WEBINAR: Law and the Arab-Israeli Conflict: The Trials of Palestine

A Talk with Author Steve Zipperstein

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About the Book
During the British Mandate for Palestine (1922–1948), Arabs and Jews repeatedly used the law to gain leverage and influence international opinion, especially in three dramatic and largely forgotten trials involving two issues: the interplay between conflicting British promises to the Arabs and Jews during World War I, and the parties’ rights and claims to the Wailing Wall.

Focusing on how all three parties – Arab, Jewish, and British – used the law and the legal process to advance their objectives during the Mandate years, this volume reveals how the parties availed themselves – with varying degrees of success – of the law and the legal process. The book examines various legal arguments they proffered, and how that early tendency to resort to the law as a tool, a resource, and a weapon in the conflict has continued to this day. The research relies almost entirely on primary source documents, including transcripts of the public and secret testimony before the Shaw, Lofgren, and Peel Commissions, diaries, letters, government files, and other original sources.

This study explores the origins of many of the fundamental legal arguments in the Arab–Israeli conflict that prevail to this day. Filling a gap in research, this is a key text for scholars and students interested in the Arab–Israeli conflict, Lawfare, and the Middle East.

About the Author

Steven E. Zipperstein, a former U.S. federal prosecutor, is a Senior Fellow at the Center for Middle East Development at UCLA. He also teaches in UCLA’s Global Studies program and School of Public Affairs.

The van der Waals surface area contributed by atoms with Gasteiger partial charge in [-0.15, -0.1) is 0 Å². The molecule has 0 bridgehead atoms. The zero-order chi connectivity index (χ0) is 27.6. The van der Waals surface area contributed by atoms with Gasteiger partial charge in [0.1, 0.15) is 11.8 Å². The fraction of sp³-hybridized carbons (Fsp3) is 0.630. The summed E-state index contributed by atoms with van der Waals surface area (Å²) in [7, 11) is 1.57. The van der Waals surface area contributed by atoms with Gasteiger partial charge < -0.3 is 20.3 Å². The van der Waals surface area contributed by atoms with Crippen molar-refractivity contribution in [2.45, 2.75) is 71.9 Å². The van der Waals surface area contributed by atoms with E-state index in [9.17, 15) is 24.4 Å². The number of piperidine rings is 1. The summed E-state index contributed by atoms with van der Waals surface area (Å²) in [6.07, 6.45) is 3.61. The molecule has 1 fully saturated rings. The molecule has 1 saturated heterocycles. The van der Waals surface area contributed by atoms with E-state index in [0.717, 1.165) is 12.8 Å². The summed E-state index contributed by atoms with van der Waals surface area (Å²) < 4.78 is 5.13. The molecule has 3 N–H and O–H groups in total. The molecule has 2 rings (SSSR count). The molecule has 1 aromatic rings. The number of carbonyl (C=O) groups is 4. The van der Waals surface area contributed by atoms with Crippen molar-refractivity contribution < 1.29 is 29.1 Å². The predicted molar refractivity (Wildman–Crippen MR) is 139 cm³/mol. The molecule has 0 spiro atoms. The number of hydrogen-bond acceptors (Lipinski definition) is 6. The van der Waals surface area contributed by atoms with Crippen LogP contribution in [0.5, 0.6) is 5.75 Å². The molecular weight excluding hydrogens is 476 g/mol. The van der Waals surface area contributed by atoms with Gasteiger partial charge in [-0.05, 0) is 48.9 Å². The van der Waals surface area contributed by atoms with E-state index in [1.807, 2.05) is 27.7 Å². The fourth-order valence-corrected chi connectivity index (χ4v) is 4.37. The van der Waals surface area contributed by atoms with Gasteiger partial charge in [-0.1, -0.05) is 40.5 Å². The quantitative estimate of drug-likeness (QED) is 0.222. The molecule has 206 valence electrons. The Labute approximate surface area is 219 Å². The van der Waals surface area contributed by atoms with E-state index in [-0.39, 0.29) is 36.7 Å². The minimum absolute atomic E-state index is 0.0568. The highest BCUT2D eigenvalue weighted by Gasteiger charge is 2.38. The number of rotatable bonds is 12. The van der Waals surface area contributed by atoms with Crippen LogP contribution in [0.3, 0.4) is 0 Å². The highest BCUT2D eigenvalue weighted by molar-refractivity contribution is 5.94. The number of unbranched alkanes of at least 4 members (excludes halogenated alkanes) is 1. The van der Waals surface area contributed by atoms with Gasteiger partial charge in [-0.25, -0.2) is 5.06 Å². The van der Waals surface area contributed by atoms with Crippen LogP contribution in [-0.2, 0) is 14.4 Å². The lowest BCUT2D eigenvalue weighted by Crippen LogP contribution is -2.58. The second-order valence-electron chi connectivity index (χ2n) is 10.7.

Zipperstein practiced law for nearly 37 years in California, Washington D.C. and New York/New Jersey. During his legal career Zipperstein worked as a law firm litigator, a federal prosecutor and Justice Department official, and as the Chief Legal Officer for two large companies, BlackBerry Ltd. and Verizon Wireless.

During his service as a United States federal prosecutor, Zipperstein tried more than a dozen federal felony jury trials (including the first-ever prosecution against the owners of a failed savings and loan during the late 1980s), and he argued 23 cases before the 9th Circuit Court of Appeals. During 1992-93 Zipperstein served in Washington D.C. as Special Counsel to former Criminal Division Chief (later FBI Director and Trump/Russia Special Counsel) Robert S. Mueller III. Attorney General Janet Reno appointed Zipperstein to serve as her Counsel during the 1995 congressional hearings regarding the 1993 events at the Branch Davidian compound in Waco, Texas.

Zipperstein graduated from UCLA in 1979 with a bachelor’s degree in Political Science with highest honors, and received his law degree in 1983 from U.C. Davis, where he graduated Order of the Coif and served as a Law Review Editor and member of the Moot Court Board. Zipperstein has taught at Loyola Law School in Los Angeles and published several law review articles. He has testified before Congress on telecommunications policy issues numerous times.

Zipperstein has been elected to the American Law Institute and named a Life Fellow of the American Bar Foundation.

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Published: Friday, May 15, 2020